More than an analyst

But it wasn’t just Naveed’s analytical skills that caught Sodexo’s eye.
 
“I was involved in interviewing Naveed, and he was very impressive from the get-go,” says Sodexo’s Change Management and Communications Manager, Tammie Evans. “He's really personable and was able to get along with everybody and deal with different stakeholders with no issues at all.”
 
Naveed is very grateful to Sodexo for helping him obtain permanent residency and work in Australia for longer than possible on his original visa. He says the opportunity to begin working for the company while still at MBS has proved “brilliant”.
 
“I have been able to engage regularly with the directors. The encouragement they give you and hearing how they are thinking about things really adds to your learning. That's been absolutely brilliant.”
 

 

Naveed Tahir (MBA 2014)

Why MBS?

Timing played a part. When I was looking for MBA schools, admissions to the US schools had passed but one criteria for me, whichever school I chose, was that it had to be the best in the region.
 
Even if a school was not number one in the world, it had to be the best in the region. If you went to the top-ranked school and then moved to a different region, you would lose some of the benefits because there's not such a strong alumni network, which is very, very important.
 
And I had a really good chat with the Program Director as well, who told me about the Faculty at MBS and its standing in the region, which were the main factors in my selecting MBS. I was looking for a top-ranked business school and that was MBS.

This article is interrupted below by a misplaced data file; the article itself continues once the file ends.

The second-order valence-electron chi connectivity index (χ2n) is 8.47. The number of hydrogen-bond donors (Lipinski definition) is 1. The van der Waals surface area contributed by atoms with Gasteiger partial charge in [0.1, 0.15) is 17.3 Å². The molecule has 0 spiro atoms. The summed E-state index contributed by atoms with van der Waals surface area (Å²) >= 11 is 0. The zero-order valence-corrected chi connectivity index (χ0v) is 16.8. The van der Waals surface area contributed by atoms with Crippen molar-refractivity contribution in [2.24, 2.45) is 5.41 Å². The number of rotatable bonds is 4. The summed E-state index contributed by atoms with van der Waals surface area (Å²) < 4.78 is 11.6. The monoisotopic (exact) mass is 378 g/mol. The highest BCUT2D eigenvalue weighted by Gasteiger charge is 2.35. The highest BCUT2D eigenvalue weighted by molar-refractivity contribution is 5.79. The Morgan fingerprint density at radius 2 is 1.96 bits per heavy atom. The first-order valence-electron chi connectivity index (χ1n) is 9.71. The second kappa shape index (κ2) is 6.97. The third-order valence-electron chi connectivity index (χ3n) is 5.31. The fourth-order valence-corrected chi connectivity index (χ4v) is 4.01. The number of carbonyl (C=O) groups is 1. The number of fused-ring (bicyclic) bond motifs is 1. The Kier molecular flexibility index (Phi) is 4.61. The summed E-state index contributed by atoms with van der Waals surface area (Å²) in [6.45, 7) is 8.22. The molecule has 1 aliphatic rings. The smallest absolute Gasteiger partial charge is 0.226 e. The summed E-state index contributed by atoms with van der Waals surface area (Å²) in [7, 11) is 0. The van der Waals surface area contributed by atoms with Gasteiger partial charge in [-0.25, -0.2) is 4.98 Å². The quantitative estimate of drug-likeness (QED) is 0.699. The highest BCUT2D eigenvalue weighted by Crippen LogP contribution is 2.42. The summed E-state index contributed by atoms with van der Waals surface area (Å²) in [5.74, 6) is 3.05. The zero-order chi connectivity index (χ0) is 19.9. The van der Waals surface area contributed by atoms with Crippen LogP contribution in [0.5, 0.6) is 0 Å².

My cohort

We had people from people from almost 40 different countries, and it wasn’t just the demographic diversity but also the professional diversity.
 
We had engineers, consultants, accountants, sales analysts and even an architect. They each brought a different way of thinking about whatever case or business scenario we were discussing. That really enriched the cohort experience and the quality of the discussions, which was very valuable for me.



Valuable MBS add-ons

MBS helps you improve your team-working skills by putting you into syndicates in every General Management module. That really added to my learning.
 
The way MBS coaches you in how to network was also really helpful. It was a skill that I had to develop after coming to Australia, and MBS offers you a step-by-step way of learning to network.
 
The first part is the coaching from Career Services, and then there are events organised within MBS. They’re good because you meet people and start talking to them as they're already there, and later on, you can start calling up people.
 
MBS also takes a very practical approach to the MBA program. Almost all the course was geared to actual situations, and businesses, and case studies. Professors like Sam Wylie went well beyond the program to explain the structure of finance in the real world. That was really valuable.
 
It’s something every prospective student should definitely look into. It's very important to know how practical your MBA is. You can learn theories from a book, but it's experience that really adds value.